The Functionality of Eggs and Sugar

Eggs have many functions in baked goods. Eggs provide structure, leavening, tenderizing, color, and flavor. The coagulation of egg protein aids in building the structure of cakes, cookies, muffins, and quick breads.

  • Protein Coagulation
    The yolk portion of the egg contributes to tenderizing the crumb of baked goods, as it contains fats and emulsifiers. The coagulating ability of eggs is also important in the preparation of creams and custards as they aid in the thickening and gelling of these products.

    Sugar interacts in a unique manner with eggs. For example, in foam-based cakes, sugar molecules disperse among egg proteins and delay the coagulation of the egg proteins during baking.

    As the temperature rises, egg proteins coagulate, or form bonds with each other. The sugar molecules raise the temperature at which bonds form between these egg proteins by surrounding the egg proteins and interfering with bond formations. Once the egg proteins coagulate, the cake "sets", forming the solid mesh-like structure of the cake.
  • Custards
    Mocha Creem brulee
    Crème Brulee, Crème caramel, pot de crème, and cheesecake, are considered custards. Common ingredients in custards are whole eggs, egg yolks, milk, cream, flavorings, and of course, sugar. The consistency of a custard varies from soft and creamy to firm. The difference in texture is a result of the proportion of ingredients used to prepare it.

    Just as most baked products are essentially flour protein structures, custards are egg protein structures. Sugar delays the coagulation of egg proteins in custards and similar cooked egg dishes. If the egg white solidifies too soon from the heat in the cooking process, the liquid ingredients in the custard will be squeezed out in droplets. This is known as syneresis or "weeping."

    Sugar in a custard mixture breaks up the clumps of protein molecules so that they are finely dispersed in the liquid mixture. The temperature at which the custard sets is thus raised, permitting the egg proteins to coagulate slowly and enmesh the other ingredients, resulting in a smooth, stable consistency..

    Custards with higher amounts of sugar are more tolerant to heat than those with less sugar. Formulas of custards with higher amounts of sugar are less likely to curdle as sugar helps prevent curdling.

    Custards should be baked until they are almost set. The proteins of the egg continue to coagulate after the custard is removed from the oven. The final setting of the custard occurs as it is cooling down.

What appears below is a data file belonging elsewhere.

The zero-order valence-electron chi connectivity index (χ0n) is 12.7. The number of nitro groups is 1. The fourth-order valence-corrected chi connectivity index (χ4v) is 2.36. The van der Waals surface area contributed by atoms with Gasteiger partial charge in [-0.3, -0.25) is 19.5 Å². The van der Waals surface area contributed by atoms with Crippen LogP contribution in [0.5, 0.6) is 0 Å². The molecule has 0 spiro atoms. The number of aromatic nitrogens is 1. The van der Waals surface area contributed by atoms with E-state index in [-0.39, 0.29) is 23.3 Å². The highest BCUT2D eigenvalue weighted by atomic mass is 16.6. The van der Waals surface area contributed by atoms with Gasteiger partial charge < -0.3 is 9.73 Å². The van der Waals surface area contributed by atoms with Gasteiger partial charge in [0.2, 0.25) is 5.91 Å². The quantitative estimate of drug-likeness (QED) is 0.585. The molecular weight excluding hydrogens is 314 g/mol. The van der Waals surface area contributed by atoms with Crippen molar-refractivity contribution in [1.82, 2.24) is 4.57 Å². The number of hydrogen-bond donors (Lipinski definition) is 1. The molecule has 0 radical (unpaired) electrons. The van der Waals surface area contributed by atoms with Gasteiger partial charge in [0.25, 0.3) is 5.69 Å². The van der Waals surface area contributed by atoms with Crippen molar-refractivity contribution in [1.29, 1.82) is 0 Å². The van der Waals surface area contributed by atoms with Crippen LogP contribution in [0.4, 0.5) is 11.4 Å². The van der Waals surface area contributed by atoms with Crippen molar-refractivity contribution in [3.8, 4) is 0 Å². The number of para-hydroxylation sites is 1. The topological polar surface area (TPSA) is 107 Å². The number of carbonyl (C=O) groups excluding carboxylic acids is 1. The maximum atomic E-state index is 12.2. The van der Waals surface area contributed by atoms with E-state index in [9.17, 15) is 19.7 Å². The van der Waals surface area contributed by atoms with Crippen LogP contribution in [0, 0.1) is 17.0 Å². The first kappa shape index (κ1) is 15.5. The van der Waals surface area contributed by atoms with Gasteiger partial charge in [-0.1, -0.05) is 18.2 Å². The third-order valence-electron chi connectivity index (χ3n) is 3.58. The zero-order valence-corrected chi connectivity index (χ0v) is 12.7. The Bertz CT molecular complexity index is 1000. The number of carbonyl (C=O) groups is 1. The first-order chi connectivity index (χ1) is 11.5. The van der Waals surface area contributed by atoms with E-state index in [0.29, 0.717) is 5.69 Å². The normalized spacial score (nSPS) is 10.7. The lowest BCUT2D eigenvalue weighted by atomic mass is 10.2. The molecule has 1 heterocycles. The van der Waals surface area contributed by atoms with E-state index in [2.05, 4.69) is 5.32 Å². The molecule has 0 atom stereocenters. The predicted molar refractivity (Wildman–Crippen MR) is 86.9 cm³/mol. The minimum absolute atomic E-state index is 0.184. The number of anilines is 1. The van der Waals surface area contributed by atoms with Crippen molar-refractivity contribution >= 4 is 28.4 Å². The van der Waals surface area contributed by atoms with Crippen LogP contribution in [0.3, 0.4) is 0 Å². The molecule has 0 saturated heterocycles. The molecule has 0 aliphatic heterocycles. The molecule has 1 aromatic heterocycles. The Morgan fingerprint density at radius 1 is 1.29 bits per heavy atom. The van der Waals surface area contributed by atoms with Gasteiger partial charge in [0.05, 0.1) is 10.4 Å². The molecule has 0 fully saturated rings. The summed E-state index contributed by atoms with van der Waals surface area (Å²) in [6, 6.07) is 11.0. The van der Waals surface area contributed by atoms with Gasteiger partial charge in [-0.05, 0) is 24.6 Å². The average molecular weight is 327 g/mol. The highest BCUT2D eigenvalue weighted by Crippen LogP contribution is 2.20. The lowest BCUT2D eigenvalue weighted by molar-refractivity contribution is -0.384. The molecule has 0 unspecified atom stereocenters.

• Foams
    Egg foams are formed by whipping whole eggs, egg whites, or egg yolks with sugar to create a light foam. The sugar serves as a whipping aid to stabilize beaten egg foams. Eggs foam are classified into 2 categories: cooked or uncooked.

    In foam-type cakes, sugar interacts with egg proteins to stabilize the whipped foam structure. In doing so, sugar makes the egg foam more elastic, so that air cells can expand and take up gases from the leavening agents. Egg foams are used to prepare meringues, buttercreams, and creams, as well as providing the base for many cakes and desserts.

    Here are some recipes from some of our baking experts using egg foams to create delicious desserts.
  • Meringues
    cream cheese frosting

    Meringues are made from sugar and egg whites and vary in composition. The results of this recipe depend on the ratio of ingredients and method used for preparation. Meringues can be classified as cooked or uncooked.

    Here are the different types of meringues and how they are used:

    Looking for some meringue inspiration? Check out some of our recipes below.

  • French meringue – uncooked
    1:1 or 1:2 depending on the application. 1:1 egg white to sugar ratio will yield a softer meringue. This is ideal for pie toppings, inclusion into mousses, soufflés, sponge cakes, or macarons. A 1:2 will yield firmer results.
  • Swiss meringue – cooked
    This type of meringue is denser and more stable than the French meringue. This type of meringue is ideal for meringue cookies, base for buttercreams, or cake or pie toppings. They are characterized by heating egg whites with sugar before whipping – mixture temperature is around 120-160°F.
  • Italian meringue – cooked
    These are made using egg whites and a hot, cooked sugar syrup - 240°F . Commonly used as a base for Italian buttercream and Baked Alaska.

Looking for some meringue inspiration? Check out some of our recipes below.

Tips For Working With Meringues

  • Work with clean utensils and equipment. Oils or fats inhibit the creation of a stable foam.
  • The ideal temperature for maximum volume of egg whites is around 59-68°F.
  • Can be developed to soft, medium, or stiff peaks depending on the application.
  • Granulated sugar may not completely dissolve in a baked meringue; this may result in a gritty texture. Consider using C&H Baker’s Special or Domino/C&H Powdered Sugar to avoid this problem

Learn more about how to make meringues successfully here